How does Malcolm Gladwell's book Outliers illustrate the sociological perspective?How does Malcolm Gladwell's book Outliers illustrate the sociological perspective?
Sociology deals with how society and social groups—as opposed to individual variations, which are explored by psychology—affect people. In Outliers, Gladwell challenges the concept many people hold that success is won by individual characteristics that one is born with, such as being born a genius.
For example, Gladwell credits many successful people's success to their fortunate circumstances in being able to practice or work for a much longer time, earlier on, than most other people could. For instance, The Beatles had a lucky break, being invited to play in Hamburg for eight hours a day, seven days a week, which is much more than the amount of time a normal musician would have to practice. Similarly, luck made it so that Bill Joy, a renowned programmer, randomly had access, by virtue of where he worked, to one of the only well-equipped computer labs in the U.S. at the time. The success of these two entities, according to Gladwell, is not because of individual variation, but random fortune.
Thus, an outlier is not necessarily individually responsible for his or her success, as psychology might predict. The sociological perspective is that other social forces and factors (many luck- or social-movement-based) contribute to that success.
The sociological perspective examines the way in which an individual's behavior is affected by his or her interaction with the larger society. In Outliers, Gladwell examines the ways in which the society reinforces some individuals' behaviors or skills. For example, he looks at the ways in which people who are born with some kind of advantage have this advantage reinforced by the institutions around them. Children who are born in January, for example, tend to be larger and more developed than their peers who are born later in the same year. As youth hockey leagues often use calendar years to determine who enters which league, children born in January are often more successful in youth hockey leagues. As they are larger and more coordinated than their peers, children born early in the year are often chosen for leagues, and their skills are therefore reinforced, making them more likely to play on college and professional teams. Society reinforces their individual qualities, making their outcomes an outgrowth not only of individual qualities but also their interaction with the institutions that surround them.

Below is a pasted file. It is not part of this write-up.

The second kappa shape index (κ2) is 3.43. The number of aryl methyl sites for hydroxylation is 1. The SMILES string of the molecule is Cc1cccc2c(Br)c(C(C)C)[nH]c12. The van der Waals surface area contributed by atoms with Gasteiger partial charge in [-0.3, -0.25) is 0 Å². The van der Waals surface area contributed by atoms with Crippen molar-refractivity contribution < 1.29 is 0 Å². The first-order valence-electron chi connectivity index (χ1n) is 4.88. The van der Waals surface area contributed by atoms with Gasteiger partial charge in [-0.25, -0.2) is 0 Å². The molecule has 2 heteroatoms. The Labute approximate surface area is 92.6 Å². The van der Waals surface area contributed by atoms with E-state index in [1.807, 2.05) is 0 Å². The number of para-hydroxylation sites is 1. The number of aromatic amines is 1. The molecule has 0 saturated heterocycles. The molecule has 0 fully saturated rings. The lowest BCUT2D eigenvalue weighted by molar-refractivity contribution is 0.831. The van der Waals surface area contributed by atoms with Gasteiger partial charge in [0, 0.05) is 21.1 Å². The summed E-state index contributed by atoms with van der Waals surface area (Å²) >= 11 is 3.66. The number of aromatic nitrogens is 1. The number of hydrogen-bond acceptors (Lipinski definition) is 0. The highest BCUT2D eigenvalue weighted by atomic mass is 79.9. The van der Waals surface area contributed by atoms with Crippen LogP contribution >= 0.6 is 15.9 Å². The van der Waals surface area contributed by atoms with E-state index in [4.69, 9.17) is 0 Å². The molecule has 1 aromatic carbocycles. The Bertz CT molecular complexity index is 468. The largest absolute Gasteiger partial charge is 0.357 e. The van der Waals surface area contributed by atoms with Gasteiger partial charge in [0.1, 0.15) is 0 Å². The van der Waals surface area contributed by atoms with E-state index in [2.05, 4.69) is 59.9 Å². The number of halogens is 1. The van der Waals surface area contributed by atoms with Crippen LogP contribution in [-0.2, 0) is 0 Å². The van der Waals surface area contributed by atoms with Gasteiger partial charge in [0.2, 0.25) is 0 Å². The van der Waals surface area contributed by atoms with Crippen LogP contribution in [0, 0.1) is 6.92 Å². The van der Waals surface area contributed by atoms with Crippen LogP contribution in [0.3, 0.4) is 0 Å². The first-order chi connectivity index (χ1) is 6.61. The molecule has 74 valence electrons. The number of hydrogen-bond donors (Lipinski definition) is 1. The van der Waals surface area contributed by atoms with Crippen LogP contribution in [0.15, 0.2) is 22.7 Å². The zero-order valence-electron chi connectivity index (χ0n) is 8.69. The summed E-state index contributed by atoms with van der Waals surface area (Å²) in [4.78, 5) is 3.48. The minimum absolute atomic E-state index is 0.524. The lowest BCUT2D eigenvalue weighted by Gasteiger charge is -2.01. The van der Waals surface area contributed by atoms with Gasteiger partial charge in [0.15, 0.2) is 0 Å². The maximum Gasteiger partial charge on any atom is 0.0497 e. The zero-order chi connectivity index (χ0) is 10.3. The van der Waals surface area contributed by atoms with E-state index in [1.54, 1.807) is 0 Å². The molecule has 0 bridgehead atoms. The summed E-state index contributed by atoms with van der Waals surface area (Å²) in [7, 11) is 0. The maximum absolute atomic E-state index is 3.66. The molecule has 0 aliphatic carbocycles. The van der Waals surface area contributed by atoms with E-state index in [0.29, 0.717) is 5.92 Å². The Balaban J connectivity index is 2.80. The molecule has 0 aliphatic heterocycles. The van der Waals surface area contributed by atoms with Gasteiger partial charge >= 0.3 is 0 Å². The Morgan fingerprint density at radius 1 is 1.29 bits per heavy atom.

The sociological perspective is a theory that attempts to understand and explain occurrences in human's social behavior. In Outliers, Gladwell attempts to explain the reasons why people become successful so that his audience understands the complex web of factors--both controlled and uncontrolled--that contribute to a person's success. In part, Gladwell's arguments challenge the American ethos of "if you work hard, you will succeed" by saying that some factors that determine success are out of an individual's control. For example, in his first "case study," Gladwell says that successful hockey players are born early in the calendar year (a factor that is beyond a person's control) and that this makes them stand out physically among other boys who are several months younger than they are. Gladwell says that over time, the opportunities that these players have build up to make them better players. So, Gladwell uses a sociological perspective to try to explain the reasons for people's success.
Gladwell is trying to explain success not by looking at some undefinable aspects of people's personalities, but rather by looking at more quantifiable things. So, instead of simply trying to say that some people succeed because of their personal qualities, he is saying that some people succeed because they are put in positions (by their socioeconomic status, by their date of birth, or whatever) that allow them to have a better chance at success.
Gladwell tries to explain events from a sociological perspective. In other words, he tries to look at what causes people to do the things they do. It's actually quite unique (or it was when he first did it) for popular nonfiction. Gladwell brought sociology and economics to the common people.
Differentiated from other "-ologies", such as philosophy (generally, the study of knowledge) or anthropology (generally, the study of certain peoples), sociology centers around the attempt to understand human society. Because society is inherently a broad term, sociology tends to ask questions about social institutions, individual's motivations within society, how society affects relationships between individuals, and so on.
In Gladwell's case, he is asking what differentiates certain individuals within society? In bookstores, this is translated to "what makes certain people successful and others not?" By targeting certain "successful" individuals, Gladwell is making the sociological practice of studying certain individual's motivations, surroundings, upbringing, etc. and making a case of how those factors differentiate that individual on a relative basis to other individuals in society. Of course, one of the famous tag-lines that emerged through this study is his "10,000 Hour Rule", which suggests that consistency and motivation is one of the outlier attributes that distinguishes individuals in our modern society.